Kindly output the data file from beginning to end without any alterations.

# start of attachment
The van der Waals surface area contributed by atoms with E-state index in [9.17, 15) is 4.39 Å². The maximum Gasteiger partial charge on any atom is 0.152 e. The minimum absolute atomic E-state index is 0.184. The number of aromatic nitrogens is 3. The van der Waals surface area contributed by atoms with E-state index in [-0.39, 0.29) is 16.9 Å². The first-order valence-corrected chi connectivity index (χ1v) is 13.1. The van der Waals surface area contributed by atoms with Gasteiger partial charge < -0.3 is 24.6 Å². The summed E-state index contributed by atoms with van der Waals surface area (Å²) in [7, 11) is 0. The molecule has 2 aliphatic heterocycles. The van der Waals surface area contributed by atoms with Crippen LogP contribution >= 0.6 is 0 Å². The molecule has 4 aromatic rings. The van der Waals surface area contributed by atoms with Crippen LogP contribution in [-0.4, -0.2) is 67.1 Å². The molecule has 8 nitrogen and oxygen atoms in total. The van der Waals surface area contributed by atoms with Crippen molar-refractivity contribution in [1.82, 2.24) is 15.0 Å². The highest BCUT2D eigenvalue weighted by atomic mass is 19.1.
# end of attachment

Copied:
The van der Waals surface area contributed by atoms with E-state index in [9.17, 15) is 4.39 Å². The maximum Gasteiger partial charge on any atom is 0.152 e. The minimum absolute atomic E-state index is 0.184. The number of aromatic nitrogens is 3. The van der Waals surface area contributed by atoms with E-state index in [-0.39, 0.29) is 16.9 Å². The first-order valence-corrected chi connectivity index (χ1v) is 13.1. The van der Waals surface area contributed by atoms with Gasteiger partial charge < -0.3 is 24.6 Å². The summed E-state index contributed by atoms with van der Waals surface area (Å²) in [7, 11) is 0. The molecule has 2 aliphatic heterocycles. The van der Waals surface area contributed by atoms with Crippen LogP contribution >= 0.6 is 0 Å². The molecule has 4 aromatic rings. The van der Waals surface area contributed by atoms with Crippen LogP contribution in [-0.4, -0.2) is 67.1 Å². The molecule has 8 nitrogen and oxygen atoms in total. The van der Waals surface area contributed by atoms with Crippen molar-refractivity contribution in [1.82, 2.24) is 15.0 Å². The highest BCUT2D eigenvalue weighted by atomic mass is 19.1.